Magnetic resonance imaging of the midfoot and forefoot are increasingly requested examinations for a variety of symptoms. This region has its own particular anatomic variants, which the interpreting radiologist needs to be aware of, including accessory ossicles, sesamoid variants, and tarsal coalitions. In addition, certain pulse sequences used in this region are predisposed to artifact, which may lead to false-positive findings. These topics are discussed in this content in addition to the inclusion of pointers to help avoid pitfalls in interpretation of common diseases.
For the purposes of this discussion the midfoot is defined as that region of the foot between the Chopart joint (talonavicular and calcaeocuboid articulations) and the Lisfranc (tarsometatarsal) joints. The forefoot is defined as that part of the foot distal to the Lisfranc joints. Structures usually seen in their entirety on magnetic resonance (MR) ankle studies, such as the posterior tibialis tendon, are not discussed.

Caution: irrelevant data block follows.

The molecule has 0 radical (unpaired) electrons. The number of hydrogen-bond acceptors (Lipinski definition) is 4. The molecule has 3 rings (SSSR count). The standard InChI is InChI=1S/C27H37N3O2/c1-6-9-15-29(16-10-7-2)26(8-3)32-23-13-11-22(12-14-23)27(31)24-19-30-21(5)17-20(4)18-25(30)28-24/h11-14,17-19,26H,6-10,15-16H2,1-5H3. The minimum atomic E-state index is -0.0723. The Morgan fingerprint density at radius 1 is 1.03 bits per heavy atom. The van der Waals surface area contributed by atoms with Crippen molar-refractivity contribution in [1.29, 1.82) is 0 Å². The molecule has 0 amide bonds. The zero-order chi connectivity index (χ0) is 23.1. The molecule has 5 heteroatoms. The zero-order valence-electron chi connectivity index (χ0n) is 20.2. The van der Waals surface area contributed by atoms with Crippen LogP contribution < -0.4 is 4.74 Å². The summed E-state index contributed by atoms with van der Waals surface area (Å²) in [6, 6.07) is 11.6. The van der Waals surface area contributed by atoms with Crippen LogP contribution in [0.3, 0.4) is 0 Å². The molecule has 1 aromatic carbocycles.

It is important to tailor each MR examination for the specific clinical question and whenever possible to avoid performing a large field of view study that includes both the midfoot and forefoot, as this may result in an unwanted reduction in spatial resolution. The placement of localizing markers by technologists (eg, vitamin E markers) at the symptomatic site should be encouraged, but should be placed on the dorsal aspect of the foot to avoid unwanted artifact.
As with any MR imaging protocol it is usually prudent to perform the most important sequences first, in case the study is terminated prematurely. The most important sequence is usually a fluid sensitive sequence such as a coronal (short axis of foot) fat-saturated T2 spin echo sequence.